A hearty thanks to all the fiber artists who start their projects here and share their work with us! We love to see our yarns grow up into finished garments, and are so inspired by the work you do. See you at the shop!

Back in stock: Swans Island Natural Colors Merino Fingering.

Swans Island Natural Colors Merino Fingering has been a favorite yarn from the moment it first arrived at the shop, back in 2011. It’s been so well-loved, in fact, that our basket of the stuff began to empty once again last month, leaving us with a paltry palette of just eight-or-so colors. Our recent Swans Island shipment remedied that, and how.

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We added eleven colors on this order, filling the basket quite nicely, indeed.

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The Natural Colors collection is so-named because its yarns are hand-dyed with plant-, mineral-, and insect-based natural dyes. One of those is indigo, used to create vivid blues, purples, and grays.

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Indigo has a tendency to rub off with the abrasion of knitting or crocheting, and will turn your fingers blue as you work with it. It washes off with soap and water, and shouldn’t continue to rub off once the finished piece is washed and rinsed til the water runs clear. I wrote a blog post awhile back about what to expect from indigo-dyed yarns, and Swans Island marks their indigo-based colors with a little tag, explaining the same.

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Over the years, we’ve seen glorious shawls and stunning sweaters made from this special yarn. It’s happy in stitch patterns from simple garter stitch to elegant lace, and one 525 yard skein goes a long way. For pattern inspiration, check out our Pinterest page online, or come to the shop to flip through the Swans Island pattern binder.

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Look for Swans Island Natural Colors Merino Fingering in the fingering weight section of the shop. See you there!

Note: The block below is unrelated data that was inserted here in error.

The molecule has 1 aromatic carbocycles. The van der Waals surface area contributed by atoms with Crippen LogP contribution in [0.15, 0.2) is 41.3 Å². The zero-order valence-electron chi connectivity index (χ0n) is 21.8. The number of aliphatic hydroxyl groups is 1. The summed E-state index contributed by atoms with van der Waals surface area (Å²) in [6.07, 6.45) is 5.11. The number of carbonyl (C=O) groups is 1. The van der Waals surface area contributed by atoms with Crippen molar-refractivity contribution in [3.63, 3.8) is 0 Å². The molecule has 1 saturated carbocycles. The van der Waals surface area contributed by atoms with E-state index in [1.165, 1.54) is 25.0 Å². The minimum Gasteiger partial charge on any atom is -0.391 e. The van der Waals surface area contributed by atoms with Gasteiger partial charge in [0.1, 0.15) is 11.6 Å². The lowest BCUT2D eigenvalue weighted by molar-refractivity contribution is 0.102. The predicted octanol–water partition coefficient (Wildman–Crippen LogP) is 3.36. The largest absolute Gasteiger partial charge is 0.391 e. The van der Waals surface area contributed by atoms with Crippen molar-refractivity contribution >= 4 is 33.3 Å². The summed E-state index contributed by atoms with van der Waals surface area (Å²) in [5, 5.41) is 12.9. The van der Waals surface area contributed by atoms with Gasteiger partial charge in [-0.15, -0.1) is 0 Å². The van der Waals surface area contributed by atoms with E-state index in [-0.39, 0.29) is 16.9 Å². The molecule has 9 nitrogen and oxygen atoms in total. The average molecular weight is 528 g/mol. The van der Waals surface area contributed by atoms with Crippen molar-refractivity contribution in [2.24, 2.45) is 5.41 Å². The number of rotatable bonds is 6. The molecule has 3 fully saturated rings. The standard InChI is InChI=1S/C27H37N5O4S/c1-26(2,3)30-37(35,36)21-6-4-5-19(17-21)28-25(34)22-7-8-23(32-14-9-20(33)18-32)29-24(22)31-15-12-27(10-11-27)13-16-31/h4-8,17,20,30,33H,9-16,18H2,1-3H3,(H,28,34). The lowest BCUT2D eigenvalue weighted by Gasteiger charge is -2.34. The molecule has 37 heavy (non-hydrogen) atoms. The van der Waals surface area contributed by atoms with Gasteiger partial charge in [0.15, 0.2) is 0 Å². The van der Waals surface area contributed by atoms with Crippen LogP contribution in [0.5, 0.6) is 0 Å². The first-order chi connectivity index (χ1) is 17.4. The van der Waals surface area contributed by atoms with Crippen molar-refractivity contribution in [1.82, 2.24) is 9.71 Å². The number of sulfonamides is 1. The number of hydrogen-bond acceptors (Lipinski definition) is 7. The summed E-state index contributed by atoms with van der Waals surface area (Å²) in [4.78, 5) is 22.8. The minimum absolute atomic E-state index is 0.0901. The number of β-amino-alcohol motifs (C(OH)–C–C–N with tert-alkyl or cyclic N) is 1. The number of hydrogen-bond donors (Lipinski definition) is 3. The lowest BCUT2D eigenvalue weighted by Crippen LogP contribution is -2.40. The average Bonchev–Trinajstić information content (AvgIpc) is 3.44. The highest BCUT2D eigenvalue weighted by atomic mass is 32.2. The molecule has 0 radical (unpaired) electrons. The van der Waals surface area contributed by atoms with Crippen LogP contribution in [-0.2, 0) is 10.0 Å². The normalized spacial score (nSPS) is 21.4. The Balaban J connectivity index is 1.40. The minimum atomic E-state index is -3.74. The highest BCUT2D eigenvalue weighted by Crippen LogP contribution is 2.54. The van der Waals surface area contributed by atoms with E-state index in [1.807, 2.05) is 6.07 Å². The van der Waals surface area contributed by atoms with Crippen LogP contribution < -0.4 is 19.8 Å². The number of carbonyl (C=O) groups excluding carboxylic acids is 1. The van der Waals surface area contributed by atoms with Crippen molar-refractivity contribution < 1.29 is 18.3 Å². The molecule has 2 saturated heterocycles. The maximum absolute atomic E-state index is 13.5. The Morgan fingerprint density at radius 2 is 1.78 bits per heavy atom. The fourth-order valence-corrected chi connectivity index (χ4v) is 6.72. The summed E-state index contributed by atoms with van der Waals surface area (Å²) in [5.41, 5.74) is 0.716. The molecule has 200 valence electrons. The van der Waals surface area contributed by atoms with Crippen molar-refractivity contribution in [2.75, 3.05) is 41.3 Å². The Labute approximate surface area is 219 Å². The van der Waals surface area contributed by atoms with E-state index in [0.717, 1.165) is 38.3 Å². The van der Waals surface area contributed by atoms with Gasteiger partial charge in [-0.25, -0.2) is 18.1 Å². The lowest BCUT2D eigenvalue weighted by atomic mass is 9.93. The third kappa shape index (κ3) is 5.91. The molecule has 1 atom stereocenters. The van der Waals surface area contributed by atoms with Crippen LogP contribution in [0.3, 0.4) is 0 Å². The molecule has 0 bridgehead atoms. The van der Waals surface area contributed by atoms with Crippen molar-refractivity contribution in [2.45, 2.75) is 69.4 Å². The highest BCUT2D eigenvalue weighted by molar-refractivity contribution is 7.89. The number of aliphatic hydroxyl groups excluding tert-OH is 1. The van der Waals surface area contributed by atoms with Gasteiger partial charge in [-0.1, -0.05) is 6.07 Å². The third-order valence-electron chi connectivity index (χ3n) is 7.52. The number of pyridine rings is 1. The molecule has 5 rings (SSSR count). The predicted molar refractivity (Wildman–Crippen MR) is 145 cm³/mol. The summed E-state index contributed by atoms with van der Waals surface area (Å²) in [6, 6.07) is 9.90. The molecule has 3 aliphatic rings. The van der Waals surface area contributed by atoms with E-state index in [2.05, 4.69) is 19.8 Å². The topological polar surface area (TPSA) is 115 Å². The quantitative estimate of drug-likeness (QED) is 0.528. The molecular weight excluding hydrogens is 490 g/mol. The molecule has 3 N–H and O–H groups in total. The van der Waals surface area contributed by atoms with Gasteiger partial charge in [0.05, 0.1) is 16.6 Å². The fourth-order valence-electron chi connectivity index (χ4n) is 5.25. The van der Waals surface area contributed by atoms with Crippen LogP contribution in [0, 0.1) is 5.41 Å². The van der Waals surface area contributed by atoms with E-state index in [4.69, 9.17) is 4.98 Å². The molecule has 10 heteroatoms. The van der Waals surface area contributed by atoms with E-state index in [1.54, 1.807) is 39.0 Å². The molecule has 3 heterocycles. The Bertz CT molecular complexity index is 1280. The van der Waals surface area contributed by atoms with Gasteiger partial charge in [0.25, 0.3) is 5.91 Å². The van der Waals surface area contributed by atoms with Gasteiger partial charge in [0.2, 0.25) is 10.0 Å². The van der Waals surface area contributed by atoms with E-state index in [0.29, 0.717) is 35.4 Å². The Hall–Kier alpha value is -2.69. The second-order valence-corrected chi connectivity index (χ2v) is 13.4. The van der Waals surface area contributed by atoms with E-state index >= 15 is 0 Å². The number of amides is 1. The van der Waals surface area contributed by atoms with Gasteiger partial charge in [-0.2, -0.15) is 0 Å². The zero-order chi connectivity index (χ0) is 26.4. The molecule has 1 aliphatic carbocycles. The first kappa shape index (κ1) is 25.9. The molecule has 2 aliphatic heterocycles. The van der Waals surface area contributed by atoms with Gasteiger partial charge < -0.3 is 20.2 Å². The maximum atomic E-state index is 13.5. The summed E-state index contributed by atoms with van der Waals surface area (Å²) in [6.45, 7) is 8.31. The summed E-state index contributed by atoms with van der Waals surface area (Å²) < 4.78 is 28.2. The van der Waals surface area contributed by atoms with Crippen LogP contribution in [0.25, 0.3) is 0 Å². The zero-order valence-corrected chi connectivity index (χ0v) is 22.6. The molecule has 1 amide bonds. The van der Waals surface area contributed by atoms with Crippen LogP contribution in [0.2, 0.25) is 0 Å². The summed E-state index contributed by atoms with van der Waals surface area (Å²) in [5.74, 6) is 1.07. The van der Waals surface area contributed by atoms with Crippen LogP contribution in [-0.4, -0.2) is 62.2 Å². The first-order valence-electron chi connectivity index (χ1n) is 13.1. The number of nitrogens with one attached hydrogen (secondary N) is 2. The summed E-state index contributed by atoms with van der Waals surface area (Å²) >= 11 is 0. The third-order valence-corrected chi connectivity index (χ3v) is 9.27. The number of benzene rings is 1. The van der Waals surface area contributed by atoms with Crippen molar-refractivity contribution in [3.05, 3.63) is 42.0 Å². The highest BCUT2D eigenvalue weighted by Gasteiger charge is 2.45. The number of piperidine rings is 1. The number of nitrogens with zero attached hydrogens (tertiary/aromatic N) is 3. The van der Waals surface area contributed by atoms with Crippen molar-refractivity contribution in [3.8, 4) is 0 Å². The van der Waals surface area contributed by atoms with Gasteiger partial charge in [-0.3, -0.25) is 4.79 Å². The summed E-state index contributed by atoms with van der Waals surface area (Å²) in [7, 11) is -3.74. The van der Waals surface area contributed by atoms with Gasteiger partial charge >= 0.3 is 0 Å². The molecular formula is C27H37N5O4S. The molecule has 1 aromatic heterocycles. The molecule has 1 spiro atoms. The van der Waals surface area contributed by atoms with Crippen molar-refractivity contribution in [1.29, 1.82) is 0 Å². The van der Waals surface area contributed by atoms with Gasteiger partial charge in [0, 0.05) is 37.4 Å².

Back in stock: Swans Island Organic Washable DK.

Our recent Swans Island shipment that brought the new All American Sport brought a few other goodies, too. We’ve restocked two of our favorite Swans Island yarns with new colors! Let’s begin with Organic Washable DK.

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Organic Washable DK is no ordinary superwash wool. Swans Island have made this dk weight yarn machine-washable using a process called Ecowash®, which coats the yarn with an organic compound rather than stripping the scales from the fiber. This helps to prevent felting and gives the Swans Island Organic Washable a softer hand than many other superwash wools.

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I recently knit a cowl with this soft, springy yarn, using a pattern of my own design, the “Welting Fantastic Cowl.”

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It’s a pleasing texture pattern, both in the process and the finished product, and this yarn is a perfect choice to show it off. I alternated skeins to minimize any pooling, working two rows from one skein, then two from the other, back and forth as if knitting stripes. I was glad I did, too; though I carefully selected three skeins from the same dyelot that looked harmonious, one turned out noticeably darker than the rest once I began knitting. Alternating skeins helped to create a consistent-looking fabric.

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Come by the shop to see our newly expanded palette of Swans Island Organic Washable DK, and try on my “Welting Fantastic Cowl” for size. If it strikes your fancy, note that I also wrote a pattern for matching fingerless mitts! Keep your eyes on the blog for more from Swans Island soon.

Swans Island All American Sport: patterns.

Swans Island has developed an outstanding yarn in All American Sport, and with it, an exciting collection of patterns.

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I’m so excited to see all this colorwork! From pullovers and cardigans to hats, mitts, and cowls, you’ll find many different applications of two-color knitting in this collection, many of which are suitable for first-time colorwork knitters.

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I had the opportunity to knit one of these patterns a few months ago, as Swans Island sent us a pair of sample skeins before the yarn was officially released. Here’s my “Paige Mitt,” a sample you’ll find on display here at the shop. I’m so pleased with how it came out, and loved the feel of the yarn in my hands along the way. All American Sport has lots of elasticity, one of my favorite qualities in a yarn.